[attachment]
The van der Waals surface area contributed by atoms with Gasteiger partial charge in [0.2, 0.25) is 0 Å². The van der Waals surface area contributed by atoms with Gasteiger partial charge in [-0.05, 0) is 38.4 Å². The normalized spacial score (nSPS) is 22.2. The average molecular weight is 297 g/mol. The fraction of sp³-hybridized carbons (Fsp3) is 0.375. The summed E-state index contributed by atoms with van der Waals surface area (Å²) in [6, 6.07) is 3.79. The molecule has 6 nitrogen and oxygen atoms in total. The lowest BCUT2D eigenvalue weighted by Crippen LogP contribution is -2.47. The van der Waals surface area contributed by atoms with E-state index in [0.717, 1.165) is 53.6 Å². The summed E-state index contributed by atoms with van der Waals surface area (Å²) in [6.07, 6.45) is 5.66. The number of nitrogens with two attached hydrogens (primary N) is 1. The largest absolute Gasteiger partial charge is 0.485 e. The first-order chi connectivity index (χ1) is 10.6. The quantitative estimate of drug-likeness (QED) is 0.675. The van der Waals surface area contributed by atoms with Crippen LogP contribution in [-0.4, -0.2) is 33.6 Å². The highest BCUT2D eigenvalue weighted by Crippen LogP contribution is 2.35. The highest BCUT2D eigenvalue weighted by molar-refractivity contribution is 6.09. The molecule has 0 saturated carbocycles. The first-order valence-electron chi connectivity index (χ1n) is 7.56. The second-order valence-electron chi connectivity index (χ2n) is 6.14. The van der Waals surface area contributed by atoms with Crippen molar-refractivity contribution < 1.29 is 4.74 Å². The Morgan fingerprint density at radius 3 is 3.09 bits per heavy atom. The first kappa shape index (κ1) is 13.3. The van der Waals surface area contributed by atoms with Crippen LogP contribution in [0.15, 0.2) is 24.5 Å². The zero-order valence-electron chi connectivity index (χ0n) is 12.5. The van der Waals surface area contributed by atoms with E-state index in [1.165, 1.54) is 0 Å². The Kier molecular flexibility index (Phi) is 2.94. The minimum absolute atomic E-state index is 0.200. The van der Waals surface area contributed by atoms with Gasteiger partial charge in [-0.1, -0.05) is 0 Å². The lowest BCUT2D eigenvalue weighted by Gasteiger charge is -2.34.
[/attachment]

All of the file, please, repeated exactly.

The van der Waals surface area contributed by atoms with Gasteiger partial charge in [0.2, 0.25) is 0 Å². The van der Waals surface area contributed by atoms with Gasteiger partial charge in [-0.05, 0) is 38.4 Å². The normalized spacial score (nSPS) is 22.2. The average molecular weight is 297 g/mol. The fraction of sp³-hybridized carbons (Fsp3) is 0.375. The summed E-state index contributed by atoms with van der Waals surface area (Å²) in [6, 6.07) is 3.79. The molecule has 6 nitrogen and oxygen atoms in total. The lowest BCUT2D eigenvalue weighted by Crippen LogP contribution is -2.47. The van der Waals surface area contributed by atoms with E-state index in [0.717, 1.165) is 53.6 Å². The summed E-state index contributed by atoms with van der Waals surface area (Å²) in [6.07, 6.45) is 5.66. The number of nitrogens with two attached hydrogens (primary N) is 1. The largest absolute Gasteiger partial charge is 0.485 e. The first-order chi connectivity index (χ1) is 10.6. The quantitative estimate of drug-likeness (QED) is 0.675. The van der Waals surface area contributed by atoms with Crippen LogP contribution in [-0.4, -0.2) is 33.6 Å². The highest BCUT2D eigenvalue weighted by Crippen LogP contribution is 2.35. The highest BCUT2D eigenvalue weighted by molar-refractivity contribution is 6.09. The molecule has 0 saturated carbocycles. The first-order valence-electron chi connectivity index (χ1n) is 7.56. The second-order valence-electron chi connectivity index (χ2n) is 6.14. The van der Waals surface area contributed by atoms with Crippen molar-refractivity contribution < 1.29 is 4.74 Å². The Morgan fingerprint density at radius 3 is 3.09 bits per heavy atom. The first kappa shape index (κ1) is 13.3. The van der Waals surface area contributed by atoms with Crippen LogP contribution in [0.15, 0.2) is 24.5 Å². The zero-order valence-electron chi connectivity index (χ0n) is 12.5. The van der Waals surface area contributed by atoms with E-state index in [1.165, 1.54) is 0 Å². The Kier molecular flexibility index (Phi) is 2.94. The minimum absolute atomic E-state index is 0.200. The van der Waals surface area contributed by atoms with Gasteiger partial charge in [-0.1, -0.05) is 0 Å². The lowest BCUT2D eigenvalue weighted by Gasteiger charge is -2.34.